December 5th, 2023 | By Naomi Boon
On November 22, the Tula Foundation, Fisheries and Oceans Canada and Environment and Climate Change Canada co-hosted a conversation entitled, ‘Developing Digital Twins of the Ocean for Canada’. This webinar was an official satellite event for the International Digital Twins of the Ocean Summit 2023, hosted in Xiamen, China. ‘DITTO - Digital Twins of the Ocean’ is an endorsed Ocean Decade program, and a global effort to address Challenge 8, ‘create a digital representation of the ocean’.
Digital Twins of the Ocean use advanced modeling techniques and observations to create accurate simulations of the real world. These twins and the applications designed using them can be used to address a number of different end-user needs including - research, developing policies, emergency response, resources management, etc.
The objectives of this webinar were to inform participants of existing activities related to digital twins of the ocean across Canada, and to discuss the opportunities and challenges facing their development, so that resources can be more effectively utilized. Several presentations outlined existing development activities, including case studies from Fisheries and Oceans Canada (DFO), Enhancing ocean dynamic analysis towards developing Digital Twins of Ocean in Atlantic Canada and the National Research Council of Canada Maritime Mastery and Anomaly Detection: A Digital Twin Showcase. The case studies, alongside other presentations on current activities, outlined the wide range of applications of digital twins of the ocean, notably for oceanographic monitoring, environmental sensing, search & rescue, transportation (shipping), marine conservation, fishery management, aquaculture management and natural disaster early warning.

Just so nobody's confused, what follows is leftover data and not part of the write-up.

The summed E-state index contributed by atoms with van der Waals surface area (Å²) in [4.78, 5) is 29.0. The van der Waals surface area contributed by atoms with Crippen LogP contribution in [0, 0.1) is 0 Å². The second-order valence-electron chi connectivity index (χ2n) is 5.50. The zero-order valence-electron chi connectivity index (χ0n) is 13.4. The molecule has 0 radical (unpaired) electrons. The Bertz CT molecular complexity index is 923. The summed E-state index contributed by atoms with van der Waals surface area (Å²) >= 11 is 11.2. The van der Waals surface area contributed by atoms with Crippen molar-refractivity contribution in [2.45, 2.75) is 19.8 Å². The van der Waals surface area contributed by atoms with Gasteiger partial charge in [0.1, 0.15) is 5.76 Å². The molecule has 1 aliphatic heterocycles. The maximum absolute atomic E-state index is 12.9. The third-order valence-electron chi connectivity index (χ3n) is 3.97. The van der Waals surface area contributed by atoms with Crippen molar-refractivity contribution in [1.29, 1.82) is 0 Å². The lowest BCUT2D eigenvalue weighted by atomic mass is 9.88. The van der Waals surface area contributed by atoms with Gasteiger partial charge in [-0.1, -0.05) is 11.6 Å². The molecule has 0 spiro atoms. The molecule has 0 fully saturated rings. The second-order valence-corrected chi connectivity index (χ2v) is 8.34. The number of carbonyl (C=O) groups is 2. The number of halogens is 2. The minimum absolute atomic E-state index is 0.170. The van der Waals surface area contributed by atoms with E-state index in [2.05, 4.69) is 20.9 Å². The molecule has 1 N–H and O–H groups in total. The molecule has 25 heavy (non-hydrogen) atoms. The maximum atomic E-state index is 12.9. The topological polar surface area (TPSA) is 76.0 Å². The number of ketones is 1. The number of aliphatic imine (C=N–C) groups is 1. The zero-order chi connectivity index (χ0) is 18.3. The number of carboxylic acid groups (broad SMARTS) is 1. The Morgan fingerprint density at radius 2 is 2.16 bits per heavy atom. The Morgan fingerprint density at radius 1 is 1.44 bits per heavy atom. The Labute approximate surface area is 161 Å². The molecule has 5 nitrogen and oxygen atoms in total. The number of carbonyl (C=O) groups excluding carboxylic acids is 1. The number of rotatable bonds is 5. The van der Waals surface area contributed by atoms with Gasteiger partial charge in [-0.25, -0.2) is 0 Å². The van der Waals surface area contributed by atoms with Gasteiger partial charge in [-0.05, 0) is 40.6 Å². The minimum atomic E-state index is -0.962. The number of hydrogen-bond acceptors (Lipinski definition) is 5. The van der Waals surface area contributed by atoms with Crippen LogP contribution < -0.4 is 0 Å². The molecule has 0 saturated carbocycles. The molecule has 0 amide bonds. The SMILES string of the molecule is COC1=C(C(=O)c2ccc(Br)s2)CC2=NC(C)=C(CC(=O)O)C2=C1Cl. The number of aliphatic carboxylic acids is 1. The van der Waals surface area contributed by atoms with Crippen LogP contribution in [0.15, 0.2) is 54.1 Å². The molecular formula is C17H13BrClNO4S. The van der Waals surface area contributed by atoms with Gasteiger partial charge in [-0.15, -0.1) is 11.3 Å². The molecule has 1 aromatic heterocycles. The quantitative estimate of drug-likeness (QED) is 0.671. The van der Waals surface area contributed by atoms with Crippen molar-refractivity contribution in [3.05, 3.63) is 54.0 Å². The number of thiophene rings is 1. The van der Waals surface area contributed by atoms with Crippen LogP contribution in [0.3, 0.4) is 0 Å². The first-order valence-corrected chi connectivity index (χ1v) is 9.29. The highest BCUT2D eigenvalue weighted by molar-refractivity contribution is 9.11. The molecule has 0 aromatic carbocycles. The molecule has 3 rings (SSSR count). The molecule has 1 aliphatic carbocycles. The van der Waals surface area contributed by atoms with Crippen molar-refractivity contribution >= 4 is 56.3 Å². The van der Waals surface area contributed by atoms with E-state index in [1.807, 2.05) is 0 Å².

The webinar also highlighted digital twins of the ocean work in the global context, including a presentation by Alain Arnaud from Mercator Ocean International about ongoing efforts in Europe, and an overview of the activities being led by Canadian universities in the context of the Ocean Decade from Mike Smit.
The anticipated outcomes of this webinar were to create a more engaged and connected community-of-practice on digital twins of the ocean across Canada, breaking down silos between government departments, universities, industry and NGOs, as well as linking similar activities within Canada to better understand user needs that can be addressed by creating digital twins applications. The long term goal is to have an active and innovative digital ocean ecosystem that brings together observations, models and end-user focused applications.
Fraser Davidson from Environment and Climate Change Canada (ECCC) highlighted in his closing presentation that digital twins of the ocean encompass the full prediction value chain, enabling better knowledge sharing across disciplines, but noted that there are still gaps in ocean observation to be filled before digital twins can be fully utilized for Canada. He shared a 5-year vision for Canada’s digital twin of the ocean, including that there will be both international leveraging of Canada’s digital twin and that international twins will be leveraged by Canadians - a truly global effort to create and utilize a digital representation of the ocean.
The full webinar recording is available online. Stay tuned for more follow up activities related to digital twins of the ocean for Canada!